this is a piece i’ve been meaning to write for awhile, but i couldn’t find the words, or didn’t feel intelligible enough on the topic to put it out there quite yet. as much as i love thailand and all it has to offer, it also has a dark side. an illusion if you will. what brings most people to thailand is often the downfall of the same person, or the breaking up of everything they’ve known. from a western perspective thailand has the illusion of everything we look for- from a cheap lifestyle, great beaches, beautiful women and sex tourism. most of the reasons people come here are for the sex tourism and that’s what i intend to shed some light on while it’s fuming so vividly in my head.
as a women’s studies major, i’ve been enlightened to how the system works and always learned to look at it through Western eyes. by that i mean, anything oppressive in a 3rd world country looks to us as completely and utterly degrading, barbaric almost. take Chinese footbinding, genital mutilation, arranged marriage, the wearing of the Burka in Muslim countries, or sex trafficking and sex tourism in SE Asia (specifically Thailand) for example. now, i am not one to speak for a group of which i’m not a member, i don’t understand, i wasn’t born there, and who am i to tell someone their traditions or imminent culture is far from progressive, insulting, and wrong? i’m not. it’s not my place.
with that being said, here comes the pivotal question i’ve been asking myself for a long time- cultural relativism OR the believe that everyone, every culture, every person has inalienable human rights. cultural relativism being that i can’t speak because i don’t understand and inalienable human rights being the belief that no matter what religion, culture, ethnicity, gender or race- we all have the right to a basic standard of living. where i stand, i still don’t know. i’ve been trying to answer this question for years, and whenever i think i find an answer i only get more frustrated and feel powerless.
while staying in Kuala Lumpur, Malaysia i’ve finished 2 books since departing on my plane from Phuket. and there was a purpose to me reading them. one called Private Dancer, about a Lonely Planet writer that shows up in Bangkok to revamp the current Thailand edition and falls in love with a bargirl, the other called Welcome to Hell, My Life Inside the Bangkok Hilton. you think you understand, you feel bad for the women and the sex trafficking in Thailand, but when you get here, especially Bangkok, Pattaya and Phuket you have it thrown in your face. but i was approaching it as a Western. i was pitying them, when in fact the reality is quite different.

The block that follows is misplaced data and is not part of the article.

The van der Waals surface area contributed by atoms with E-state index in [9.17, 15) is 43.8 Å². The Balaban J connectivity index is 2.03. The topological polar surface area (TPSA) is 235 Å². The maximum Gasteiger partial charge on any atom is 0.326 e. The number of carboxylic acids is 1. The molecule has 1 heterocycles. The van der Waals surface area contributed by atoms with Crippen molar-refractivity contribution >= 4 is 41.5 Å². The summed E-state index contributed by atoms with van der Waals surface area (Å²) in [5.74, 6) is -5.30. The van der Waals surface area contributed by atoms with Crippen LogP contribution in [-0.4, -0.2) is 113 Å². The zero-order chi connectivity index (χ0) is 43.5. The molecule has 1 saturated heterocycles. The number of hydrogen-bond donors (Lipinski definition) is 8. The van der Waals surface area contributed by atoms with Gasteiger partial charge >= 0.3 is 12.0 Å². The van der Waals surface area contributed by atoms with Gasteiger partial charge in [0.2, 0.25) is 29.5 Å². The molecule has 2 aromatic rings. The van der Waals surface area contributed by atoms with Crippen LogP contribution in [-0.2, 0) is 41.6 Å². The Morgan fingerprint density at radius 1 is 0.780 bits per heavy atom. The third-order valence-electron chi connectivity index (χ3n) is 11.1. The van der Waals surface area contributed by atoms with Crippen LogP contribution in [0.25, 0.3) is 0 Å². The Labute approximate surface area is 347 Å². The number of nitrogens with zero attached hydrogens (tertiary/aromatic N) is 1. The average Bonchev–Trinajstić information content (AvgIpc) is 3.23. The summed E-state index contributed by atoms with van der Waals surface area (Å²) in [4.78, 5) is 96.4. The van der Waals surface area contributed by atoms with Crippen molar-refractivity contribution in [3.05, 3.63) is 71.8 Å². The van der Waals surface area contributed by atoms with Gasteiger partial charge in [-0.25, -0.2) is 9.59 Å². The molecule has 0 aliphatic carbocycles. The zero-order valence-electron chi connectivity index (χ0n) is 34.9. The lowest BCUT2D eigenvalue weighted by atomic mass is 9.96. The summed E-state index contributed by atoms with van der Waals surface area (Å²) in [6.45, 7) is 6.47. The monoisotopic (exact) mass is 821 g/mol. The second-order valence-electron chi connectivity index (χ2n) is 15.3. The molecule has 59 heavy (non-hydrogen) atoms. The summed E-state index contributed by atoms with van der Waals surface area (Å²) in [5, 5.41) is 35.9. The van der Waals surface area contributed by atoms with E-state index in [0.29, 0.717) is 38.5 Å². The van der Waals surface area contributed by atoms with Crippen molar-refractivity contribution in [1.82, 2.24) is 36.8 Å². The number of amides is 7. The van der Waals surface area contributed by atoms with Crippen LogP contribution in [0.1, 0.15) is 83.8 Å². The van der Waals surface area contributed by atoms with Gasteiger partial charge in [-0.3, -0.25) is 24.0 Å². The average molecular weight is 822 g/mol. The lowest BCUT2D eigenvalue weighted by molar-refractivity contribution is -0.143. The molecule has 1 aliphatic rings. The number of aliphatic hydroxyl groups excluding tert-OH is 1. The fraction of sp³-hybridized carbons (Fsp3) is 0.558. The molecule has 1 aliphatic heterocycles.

a farang is a Westerner, and to a bar girl, a farang is only a source of money. now the typical story goes as follows- middle aged man, probably divorced or low on luck, comes to Thailand. more than likely the illusion of continuous sex, a bar scene, and an exotic Thai girl are enough to bring them there. you can swear up and down it’s different with you, but the bottom line is that it’s not. they are all the same, and they see dollar signs. you think they don’t like working in the bar, but that’s also not true- they love it. the thai husband/boyfriend, potential child and family are all in on it. the money you send them monthly is probably paying for their husband’s pick up and their family back in a village in Northern Thailand. they say they love you and have all the right gestures to show you that. the other bar girls know too, the joke is always on you. you convince yourself that they don’t like working in the bar, and when you go back to your country and send them money every month so they don’t have to work, you believe they aren’t. the reality is there’s probably a few farangs that are sending them money already. you are replaceable. you are an ATM.